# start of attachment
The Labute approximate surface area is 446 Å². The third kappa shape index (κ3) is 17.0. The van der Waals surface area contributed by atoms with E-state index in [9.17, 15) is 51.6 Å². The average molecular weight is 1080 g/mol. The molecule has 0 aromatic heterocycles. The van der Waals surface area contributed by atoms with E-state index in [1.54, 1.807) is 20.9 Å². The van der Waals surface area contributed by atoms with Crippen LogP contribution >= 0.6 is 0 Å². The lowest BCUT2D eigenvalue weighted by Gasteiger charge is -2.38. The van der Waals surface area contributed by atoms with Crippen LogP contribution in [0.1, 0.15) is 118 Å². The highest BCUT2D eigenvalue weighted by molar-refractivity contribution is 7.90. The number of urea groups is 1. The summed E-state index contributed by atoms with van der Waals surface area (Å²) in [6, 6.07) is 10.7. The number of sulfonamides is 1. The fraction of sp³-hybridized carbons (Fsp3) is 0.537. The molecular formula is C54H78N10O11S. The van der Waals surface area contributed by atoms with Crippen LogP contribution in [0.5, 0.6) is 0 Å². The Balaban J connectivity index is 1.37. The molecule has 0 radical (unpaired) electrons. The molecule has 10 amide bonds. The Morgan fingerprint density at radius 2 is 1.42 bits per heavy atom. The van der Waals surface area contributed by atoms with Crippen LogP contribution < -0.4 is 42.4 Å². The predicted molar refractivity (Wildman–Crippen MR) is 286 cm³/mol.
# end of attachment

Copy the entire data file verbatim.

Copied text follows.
The Labute approximate surface area is 446 Å². The third kappa shape index (κ3) is 17.0. The van der Waals surface area contributed by atoms with E-state index in [9.17, 15) is 51.6 Å². The average molecular weight is 1080 g/mol. The molecule has 0 aromatic heterocycles. The van der Waals surface area contributed by atoms with E-state index in [1.54, 1.807) is 20.9 Å². The van der Waals surface area contributed by atoms with Crippen LogP contribution >= 0.6 is 0 Å². The lowest BCUT2D eigenvalue weighted by Gasteiger charge is -2.38. The van der Waals surface area contributed by atoms with Crippen LogP contribution in [0.1, 0.15) is 118 Å². The highest BCUT2D eigenvalue weighted by molar-refractivity contribution is 7.90. The number of urea groups is 1. The summed E-state index contributed by atoms with van der Waals surface area (Å²) in [6, 6.07) is 10.7. The number of sulfonamides is 1. The fraction of sp³-hybridized carbons (Fsp3) is 0.537. The molecular formula is C54H78N10O11S. The van der Waals surface area contributed by atoms with Crippen LogP contribution in [0.5, 0.6) is 0 Å². The Balaban J connectivity index is 1.37. The molecule has 0 radical (unpaired) electrons. The molecule has 10 amide bonds. The Morgan fingerprint density at radius 2 is 1.42 bits per heavy atom. The van der Waals surface area contributed by atoms with Crippen LogP contribution < -0.4 is 42.4 Å². The predicted molar refractivity (Wildman–Crippen MR) is 286 cm³/mol.